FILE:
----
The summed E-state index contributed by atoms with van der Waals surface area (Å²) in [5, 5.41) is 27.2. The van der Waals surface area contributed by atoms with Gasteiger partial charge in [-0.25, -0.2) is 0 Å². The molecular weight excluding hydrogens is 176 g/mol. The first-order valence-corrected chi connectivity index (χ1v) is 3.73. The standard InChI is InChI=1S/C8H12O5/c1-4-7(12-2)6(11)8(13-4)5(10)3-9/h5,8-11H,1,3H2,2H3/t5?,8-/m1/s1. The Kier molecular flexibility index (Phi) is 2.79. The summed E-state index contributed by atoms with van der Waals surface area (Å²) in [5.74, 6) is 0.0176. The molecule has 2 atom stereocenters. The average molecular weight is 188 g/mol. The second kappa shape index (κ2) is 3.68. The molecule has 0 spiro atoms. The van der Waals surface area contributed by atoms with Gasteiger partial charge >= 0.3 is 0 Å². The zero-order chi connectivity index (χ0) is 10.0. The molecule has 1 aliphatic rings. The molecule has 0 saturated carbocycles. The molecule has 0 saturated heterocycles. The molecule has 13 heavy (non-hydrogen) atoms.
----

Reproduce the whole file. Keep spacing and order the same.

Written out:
The summed E-state index contributed by atoms with van der Waals surface area (Å²) in [5, 5.41) is 27.2. The van der Waals surface area contributed by atoms with Gasteiger partial charge in [-0.25, -0.2) is 0 Å². The molecular weight excluding hydrogens is 176 g/mol. The first-order valence-corrected chi connectivity index (χ1v) is 3.73. The standard InChI is InChI=1S/C8H12O5/c1-4-7(12-2)6(11)8(13-4)5(10)3-9/h5,8-11H,1,3H2,2H3/t5?,8-/m1/s1. The Kier molecular flexibility index (Phi) is 2.79. The summed E-state index contributed by atoms with van der Waals surface area (Å²) in [5.74, 6) is 0.0176. The molecule has 2 atom stereocenters. The average molecular weight is 188 g/mol. The second kappa shape index (κ2) is 3.68. The molecule has 0 spiro atoms. The van der Waals surface area contributed by atoms with Gasteiger partial charge >= 0.3 is 0 Å². The zero-order chi connectivity index (χ0) is 10.0. The molecule has 1 aliphatic rings. The molecule has 0 saturated carbocycles. The molecule has 0 saturated heterocycles. The molecule has 13 heavy (non-hydrogen) atoms.